The modified polypeptide may be synthesised in situ in the cell as a result of delivery to the cell of DNA directing expression of the polypeptide. Methods of facilitating delivery of DNA are well-known to those skilled in the art and include, for example, recombinant viral vectors (e.g. retroviruses, adenoviruses), liposomes and the like. Alternatively, the modified polypeptide could be made outside the cell and then delivered thereto. Delivery could be facilitated by incorporating the polypeptide into liposomes etc. or by attaching the polypeptide to a targeting moiety (such as the binding portion of an antibody or hormone molecule, or a membrane transition domain, or the translocation domain of a fungal or oomycete effector, or the cell-binding B-domain of the classical A-B family of bacterial toxins). Indeed, one significant advantage of the modified proteins of the invention in controlling gene expression would be the vector-free delivery of protein to target cells.
To the best knowledge of the inventors, design of a polypeptide containing modified repeat units capable of specifically recognizing base pairs in a target DNA sequence and its successful use in modulation of gene expression (as described herein) has never previously been demonstrated. Thus, the breakthrough of the present invention as disclosed herein presents numerous possibilities that extend beyond uses in plants. In one embodiment of the invention, effector polypeptides are designed for therapeutic and/or prophylactic use in regulating the expression of disease-associated genes. For example, said polypeptides could be used to inhibit the expression of foreign genes (e.g., the genes of bacterial or viral pathogens) in humans, other animals, or plants, or to modify the expression of mutated host genes (such as oncogenes).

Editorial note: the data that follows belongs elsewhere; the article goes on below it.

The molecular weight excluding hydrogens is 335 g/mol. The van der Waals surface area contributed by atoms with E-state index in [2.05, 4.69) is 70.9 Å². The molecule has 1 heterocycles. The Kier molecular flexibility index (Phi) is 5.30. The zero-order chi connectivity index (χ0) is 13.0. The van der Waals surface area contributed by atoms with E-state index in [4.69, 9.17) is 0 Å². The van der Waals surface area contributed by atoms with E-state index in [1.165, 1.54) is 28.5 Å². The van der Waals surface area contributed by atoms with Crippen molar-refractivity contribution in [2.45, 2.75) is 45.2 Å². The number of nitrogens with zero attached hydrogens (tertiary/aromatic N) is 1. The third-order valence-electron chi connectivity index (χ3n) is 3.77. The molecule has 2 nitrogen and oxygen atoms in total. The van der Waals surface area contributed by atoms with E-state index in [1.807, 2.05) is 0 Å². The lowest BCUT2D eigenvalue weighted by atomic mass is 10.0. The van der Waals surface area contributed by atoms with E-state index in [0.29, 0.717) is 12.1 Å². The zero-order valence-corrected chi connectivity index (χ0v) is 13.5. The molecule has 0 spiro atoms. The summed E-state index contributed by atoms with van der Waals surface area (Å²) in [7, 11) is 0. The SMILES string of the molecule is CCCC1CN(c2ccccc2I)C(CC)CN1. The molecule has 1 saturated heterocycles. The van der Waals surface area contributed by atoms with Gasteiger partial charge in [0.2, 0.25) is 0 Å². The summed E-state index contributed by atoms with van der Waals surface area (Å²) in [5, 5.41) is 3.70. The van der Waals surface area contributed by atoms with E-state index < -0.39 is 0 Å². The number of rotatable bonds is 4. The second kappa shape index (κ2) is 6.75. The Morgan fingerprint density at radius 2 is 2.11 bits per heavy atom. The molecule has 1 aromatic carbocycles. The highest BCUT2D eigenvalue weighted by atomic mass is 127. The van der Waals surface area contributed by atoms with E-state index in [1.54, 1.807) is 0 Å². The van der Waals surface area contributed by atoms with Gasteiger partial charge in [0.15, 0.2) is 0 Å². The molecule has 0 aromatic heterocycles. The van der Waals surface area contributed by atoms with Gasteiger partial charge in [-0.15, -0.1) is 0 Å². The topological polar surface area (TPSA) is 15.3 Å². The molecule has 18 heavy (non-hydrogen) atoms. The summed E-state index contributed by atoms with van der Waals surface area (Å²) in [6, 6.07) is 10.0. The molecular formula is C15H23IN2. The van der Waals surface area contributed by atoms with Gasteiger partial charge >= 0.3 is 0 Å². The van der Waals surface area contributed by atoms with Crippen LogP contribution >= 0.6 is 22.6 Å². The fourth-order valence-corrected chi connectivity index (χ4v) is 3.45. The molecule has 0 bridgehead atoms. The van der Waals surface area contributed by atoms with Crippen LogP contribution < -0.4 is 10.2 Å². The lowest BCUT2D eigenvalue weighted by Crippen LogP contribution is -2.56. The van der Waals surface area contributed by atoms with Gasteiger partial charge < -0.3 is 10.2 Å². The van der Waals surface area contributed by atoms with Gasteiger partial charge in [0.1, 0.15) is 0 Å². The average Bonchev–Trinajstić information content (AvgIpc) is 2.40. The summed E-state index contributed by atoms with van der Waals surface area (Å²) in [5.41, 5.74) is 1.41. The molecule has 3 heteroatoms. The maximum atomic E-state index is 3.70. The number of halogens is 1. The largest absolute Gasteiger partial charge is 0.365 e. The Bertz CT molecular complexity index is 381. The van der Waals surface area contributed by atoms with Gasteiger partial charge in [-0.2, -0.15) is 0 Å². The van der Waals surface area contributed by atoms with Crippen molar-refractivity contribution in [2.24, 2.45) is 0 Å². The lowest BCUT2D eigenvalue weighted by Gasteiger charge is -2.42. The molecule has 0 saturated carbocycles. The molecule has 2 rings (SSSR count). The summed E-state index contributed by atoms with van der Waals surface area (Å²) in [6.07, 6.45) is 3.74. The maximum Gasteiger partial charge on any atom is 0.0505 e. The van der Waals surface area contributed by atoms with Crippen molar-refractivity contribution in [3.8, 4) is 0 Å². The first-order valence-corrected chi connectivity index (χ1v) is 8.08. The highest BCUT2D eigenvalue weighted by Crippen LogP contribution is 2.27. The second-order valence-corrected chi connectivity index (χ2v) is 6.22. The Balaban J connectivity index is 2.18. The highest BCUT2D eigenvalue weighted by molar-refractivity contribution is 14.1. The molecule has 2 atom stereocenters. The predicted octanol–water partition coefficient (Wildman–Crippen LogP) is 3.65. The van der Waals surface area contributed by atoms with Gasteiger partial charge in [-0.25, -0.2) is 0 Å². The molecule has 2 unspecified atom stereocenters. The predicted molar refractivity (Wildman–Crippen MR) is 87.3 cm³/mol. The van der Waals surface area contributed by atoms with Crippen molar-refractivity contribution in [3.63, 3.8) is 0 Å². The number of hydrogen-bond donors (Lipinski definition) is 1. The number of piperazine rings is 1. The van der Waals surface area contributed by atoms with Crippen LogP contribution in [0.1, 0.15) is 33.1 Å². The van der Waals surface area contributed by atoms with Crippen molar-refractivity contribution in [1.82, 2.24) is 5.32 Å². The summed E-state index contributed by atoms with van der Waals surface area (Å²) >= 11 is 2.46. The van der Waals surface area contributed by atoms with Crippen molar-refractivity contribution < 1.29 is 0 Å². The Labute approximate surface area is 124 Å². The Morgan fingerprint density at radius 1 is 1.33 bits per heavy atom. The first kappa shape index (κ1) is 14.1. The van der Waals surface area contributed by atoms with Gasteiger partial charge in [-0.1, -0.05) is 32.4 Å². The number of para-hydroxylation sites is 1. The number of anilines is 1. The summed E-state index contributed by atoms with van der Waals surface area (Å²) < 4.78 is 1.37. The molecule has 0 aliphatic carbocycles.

The invention therefore also provides an effector polypeptide capable of inhibiting the expression of a disease-associated gene. Typically the polypeptide will not be a naturally occurring polypeptide but will be specifically designed to inhibit the expression of the disease-associated gene. Conveniently the effector polypeptide will be designed by any of the methods of the invention.
The invention also relates to the field of genome engineering. An effector polypeptide can be generated according to the invention to target a specific DNA sequence in a genome. Said polypeptide can be modified to contain an activity that directs modification of the target DNA sequence (e.g. site specific recombination or integration of target sequences). This method enables targeted DNA modifications in complex genomes.
In a still further embodiment of the invention, a polypeptide is provided which is modified to include at least a repeat domain comprising repeat units, the repeat units having hypervariable region for determining selective recognition of a base pair in a DNA sequence.
In a preferred embodiment, the polypeptide comprises within said repeat unit a hypervariable region which is selected from the following group in order to determine recognition of one of the following base pairs:
The polypeptides of the present invention can further comprise within a repeat unit a hypervariable region which is selected from the following group in order to determine recognition of one of the following base pairs: HA for recognition of C/G; ND for recognition of C/G; HI for recognition of C/G; HN for recognition of G/C; and NA for recognition of G/C.